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Old 02-20-2010, 08:59 AM
 
1,841 posts, read 2,441,815 times
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Quote:
Originally Posted by AK123 View Post
Not as much, no.
Houston telling Dallas it's not as sprawly with suburban office parks, is like one girl telling another 'I'm not as pregnant as you'.
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Old 02-20-2010, 09:10 AM
 
Location: The land of sugar... previously Houston and Austin
5,292 posts, read 8,691,300 times
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Quote:
Originally Posted by Scout_972 View Post
Houston telling Dallas it's not as sprawly with suburban office parks, is like one girl telling another 'I'm not as pregnant as you'.
Perhaps... but all you have to do is look at the locations of the fortune 500 companies in both places.

Even Houston's medical district, which is just 3 or 4 miles outside of the downtown CBD, is projected to possibly grow larger than downtown Dallas in the coming years.

So yes, Houston is more centralized. Even if it's just by Texas standards. The discussion of this subject has gone on ad nauseum on city-data in the Texas forums...
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Old 02-20-2010, 09:11 AM
 
Location: Underneath the Pecan Tree
15,831 posts, read 19,084,299 times
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Quote:
Originally Posted by Scout_972 View Post
Houston telling Dallas it's not as sprawly with suburban office parks, is like one girl telling another 'I'm not as pregnant as you'.
Because Houston's metropolitan is not a multipolar region like Dallas. They are both suburban but Houston's area revolves around Houston, but Dallas area revolves around Dallas and its suburbs.
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Old 02-20-2010, 09:13 AM
 
358 posts, read 378,936 times
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Look at all the Texans dominating this thread and discussing how great they are. It's so telling how few (if any) Californians have even replied to this thread. Wow.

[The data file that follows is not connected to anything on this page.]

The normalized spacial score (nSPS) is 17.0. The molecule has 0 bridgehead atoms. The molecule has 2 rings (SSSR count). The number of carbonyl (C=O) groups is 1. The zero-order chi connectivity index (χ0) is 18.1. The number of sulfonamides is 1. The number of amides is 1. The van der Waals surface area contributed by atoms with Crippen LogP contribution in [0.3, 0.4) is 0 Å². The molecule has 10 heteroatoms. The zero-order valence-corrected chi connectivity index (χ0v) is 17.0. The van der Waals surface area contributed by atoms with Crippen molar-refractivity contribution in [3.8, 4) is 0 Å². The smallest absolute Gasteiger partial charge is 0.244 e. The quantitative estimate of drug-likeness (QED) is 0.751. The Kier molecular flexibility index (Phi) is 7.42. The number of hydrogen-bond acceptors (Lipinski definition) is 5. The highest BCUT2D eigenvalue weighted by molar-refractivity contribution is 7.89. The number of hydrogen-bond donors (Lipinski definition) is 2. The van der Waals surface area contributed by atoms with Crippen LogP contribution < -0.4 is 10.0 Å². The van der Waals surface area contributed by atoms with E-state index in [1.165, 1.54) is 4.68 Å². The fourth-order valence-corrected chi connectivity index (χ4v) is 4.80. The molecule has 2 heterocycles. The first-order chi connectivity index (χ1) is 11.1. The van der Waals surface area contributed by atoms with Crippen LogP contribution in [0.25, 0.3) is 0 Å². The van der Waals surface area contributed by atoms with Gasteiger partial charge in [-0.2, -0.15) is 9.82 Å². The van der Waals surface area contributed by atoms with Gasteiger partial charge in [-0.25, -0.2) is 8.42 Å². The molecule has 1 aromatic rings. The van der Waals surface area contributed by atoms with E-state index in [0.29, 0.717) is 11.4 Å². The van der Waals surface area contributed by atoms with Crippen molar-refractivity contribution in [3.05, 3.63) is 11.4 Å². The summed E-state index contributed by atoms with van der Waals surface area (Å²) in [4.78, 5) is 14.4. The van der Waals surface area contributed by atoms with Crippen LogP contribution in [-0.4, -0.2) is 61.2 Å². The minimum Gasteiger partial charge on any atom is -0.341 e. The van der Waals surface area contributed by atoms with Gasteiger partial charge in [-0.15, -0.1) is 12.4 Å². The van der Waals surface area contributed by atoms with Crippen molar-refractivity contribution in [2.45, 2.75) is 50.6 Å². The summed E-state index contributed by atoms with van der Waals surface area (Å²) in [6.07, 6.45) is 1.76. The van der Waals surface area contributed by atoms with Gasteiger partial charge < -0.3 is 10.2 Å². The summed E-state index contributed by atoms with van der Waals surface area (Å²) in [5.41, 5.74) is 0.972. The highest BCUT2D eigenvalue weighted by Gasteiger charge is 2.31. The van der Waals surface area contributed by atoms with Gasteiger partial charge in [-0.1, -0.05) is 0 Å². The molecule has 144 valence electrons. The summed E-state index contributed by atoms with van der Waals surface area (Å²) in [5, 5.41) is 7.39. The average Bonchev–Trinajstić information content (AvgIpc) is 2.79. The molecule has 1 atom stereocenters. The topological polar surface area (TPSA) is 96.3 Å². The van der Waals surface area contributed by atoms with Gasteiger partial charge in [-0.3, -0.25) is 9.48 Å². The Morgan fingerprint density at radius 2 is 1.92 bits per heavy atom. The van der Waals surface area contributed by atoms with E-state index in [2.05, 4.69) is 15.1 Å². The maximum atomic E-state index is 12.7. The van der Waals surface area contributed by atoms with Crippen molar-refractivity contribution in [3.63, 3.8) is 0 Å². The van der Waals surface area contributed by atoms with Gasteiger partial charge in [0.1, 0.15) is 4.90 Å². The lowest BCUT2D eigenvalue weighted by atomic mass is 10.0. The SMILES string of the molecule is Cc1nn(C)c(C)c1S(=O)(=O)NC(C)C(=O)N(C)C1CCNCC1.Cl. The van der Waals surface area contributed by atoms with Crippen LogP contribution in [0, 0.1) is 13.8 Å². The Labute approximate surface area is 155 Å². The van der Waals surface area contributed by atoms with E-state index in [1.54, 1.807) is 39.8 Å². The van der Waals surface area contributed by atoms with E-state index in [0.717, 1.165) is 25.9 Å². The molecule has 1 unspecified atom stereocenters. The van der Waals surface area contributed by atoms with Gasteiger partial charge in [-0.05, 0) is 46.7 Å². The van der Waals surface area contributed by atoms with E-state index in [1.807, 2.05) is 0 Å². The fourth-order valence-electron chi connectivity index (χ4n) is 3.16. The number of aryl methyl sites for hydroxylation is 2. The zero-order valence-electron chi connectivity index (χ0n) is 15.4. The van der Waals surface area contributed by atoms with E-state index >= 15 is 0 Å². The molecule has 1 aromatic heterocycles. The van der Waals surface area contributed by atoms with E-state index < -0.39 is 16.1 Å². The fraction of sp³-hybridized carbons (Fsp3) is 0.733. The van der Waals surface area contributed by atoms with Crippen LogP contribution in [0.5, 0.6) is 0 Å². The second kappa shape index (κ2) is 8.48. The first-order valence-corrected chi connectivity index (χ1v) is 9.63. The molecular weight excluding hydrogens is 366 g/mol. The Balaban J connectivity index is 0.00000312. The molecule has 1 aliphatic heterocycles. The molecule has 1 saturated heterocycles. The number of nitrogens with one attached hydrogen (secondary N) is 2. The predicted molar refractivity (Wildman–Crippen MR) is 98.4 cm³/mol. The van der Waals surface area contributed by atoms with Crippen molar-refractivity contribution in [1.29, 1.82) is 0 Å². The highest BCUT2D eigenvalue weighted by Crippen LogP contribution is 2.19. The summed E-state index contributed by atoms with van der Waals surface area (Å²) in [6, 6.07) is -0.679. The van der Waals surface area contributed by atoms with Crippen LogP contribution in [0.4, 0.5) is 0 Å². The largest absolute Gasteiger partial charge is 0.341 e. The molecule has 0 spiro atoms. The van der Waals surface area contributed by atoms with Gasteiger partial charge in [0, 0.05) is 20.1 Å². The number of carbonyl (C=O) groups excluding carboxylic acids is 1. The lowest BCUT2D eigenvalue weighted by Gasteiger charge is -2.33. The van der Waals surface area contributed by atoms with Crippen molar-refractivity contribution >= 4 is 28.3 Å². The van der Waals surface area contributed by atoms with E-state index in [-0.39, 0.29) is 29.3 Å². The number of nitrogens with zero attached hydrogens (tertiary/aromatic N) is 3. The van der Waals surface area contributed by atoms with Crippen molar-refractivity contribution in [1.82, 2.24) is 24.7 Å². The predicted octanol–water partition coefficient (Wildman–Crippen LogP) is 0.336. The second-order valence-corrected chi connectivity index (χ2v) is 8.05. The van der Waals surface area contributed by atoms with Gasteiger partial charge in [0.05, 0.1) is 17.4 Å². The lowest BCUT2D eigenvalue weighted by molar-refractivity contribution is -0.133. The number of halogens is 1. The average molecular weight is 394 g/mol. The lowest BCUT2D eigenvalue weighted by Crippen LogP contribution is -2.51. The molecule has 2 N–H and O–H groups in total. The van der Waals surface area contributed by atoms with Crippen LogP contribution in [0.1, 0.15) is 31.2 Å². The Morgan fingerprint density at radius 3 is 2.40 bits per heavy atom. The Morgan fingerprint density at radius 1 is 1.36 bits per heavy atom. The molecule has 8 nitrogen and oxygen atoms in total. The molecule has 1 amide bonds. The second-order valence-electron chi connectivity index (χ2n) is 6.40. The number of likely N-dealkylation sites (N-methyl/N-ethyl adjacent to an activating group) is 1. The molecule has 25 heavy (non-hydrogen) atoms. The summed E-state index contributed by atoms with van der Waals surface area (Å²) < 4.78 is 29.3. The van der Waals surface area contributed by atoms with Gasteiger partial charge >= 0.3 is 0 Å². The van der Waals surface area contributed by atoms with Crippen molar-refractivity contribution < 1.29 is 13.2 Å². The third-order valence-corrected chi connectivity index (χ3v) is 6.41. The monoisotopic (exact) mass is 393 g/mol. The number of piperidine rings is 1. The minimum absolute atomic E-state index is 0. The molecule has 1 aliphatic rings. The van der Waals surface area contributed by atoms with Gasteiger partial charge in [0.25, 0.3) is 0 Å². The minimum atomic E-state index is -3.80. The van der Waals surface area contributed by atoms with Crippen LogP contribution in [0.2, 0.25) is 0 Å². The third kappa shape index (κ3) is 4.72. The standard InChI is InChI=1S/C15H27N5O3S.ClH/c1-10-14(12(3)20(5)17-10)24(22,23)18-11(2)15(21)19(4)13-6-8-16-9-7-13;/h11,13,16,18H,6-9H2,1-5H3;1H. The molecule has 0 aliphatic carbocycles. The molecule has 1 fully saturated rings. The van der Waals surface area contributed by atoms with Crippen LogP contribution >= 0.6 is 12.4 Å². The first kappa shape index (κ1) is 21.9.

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Old 02-20-2010, 09:20 AM
 
Location: 75025 (previously 75254, 90505, 90010, and 60614)
10,046 posts, read 10,263,753 times
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Quote:
Originally Posted by AK123 View Post
Perhaps... but all you have to do is look at the locations of the fortune 500 companies in both places.

Even Houston's medical district, which is just 3 or 4 miles outside of the downtown CBD, is projected to possibly grow larger than downtown Dallas in the coming years.

So yes, Houston is more centralized. Even if it's just by Texas standards. The discussion of this subject has gone on ad nauseum on city-data in the Texas forums...
While I dont disagree with you, one thing we have to keep in mind is that because Houston is so large it has neighborhoods in its city that would be equal to Dallas suburbs. Bunker Hill for example is part of Houston. Yet, it is every bit as suburban as Plano.

Once you get outside 610 Houston turns extremely suburban (minus perhaps the Post Oak area). Whats inside 610 is pretty comparable to whats inside 635 for Dallas.

But on the whole, I do agree that Dallas is alot more multi-polar.
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Old 02-20-2010, 09:21 AM
 
Location: Northridge, Los Angeles, CA
2,685 posts, read 3,692,280 times
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Quote:
Originally Posted by Spade View Post
Texas is where California was in the 1950s. A booming growing state with many metropolis that was pretty conservative but was still a magnet for foreigners and domestic residents. Texas cities are more spread out but is slowly but surely starting to compact itself. You can make an argument that all the city proper of Texas are taking the Los Angeles model. There is nothing equivalent to the built environment of San Francisco in Texas and no city even has a chance to do so if they wanted to.

Two different states but there are similarities. Similarities that are attractive to residents of both states even though they hate to admit it.
I think that's the best way to put it.

I don't think a whole lot of Americans realize that California was one of the most Conservative states before the 1990s (even the Bay Area, especially before the 1960s!). However, it was conservative in the same way that Arizona is conservative; economic conservatism and social liberalism. There was an apparent libertarianism here, matching up with California's Wild West attitude.

It seems that nowadays, the whole Sunbelt is following the same model as Los Angeles. Initial sprawl, but densifying later. However, unlike LA, Texas cities can afford to sprawl out more and more because of the lack of geographic restraints that would force infill. There are swamps and the Gulf to the southeast side of Houston, but sprawling north and west can still happen. Dallas..I'm not aware of anything that can physically restrain sprawl.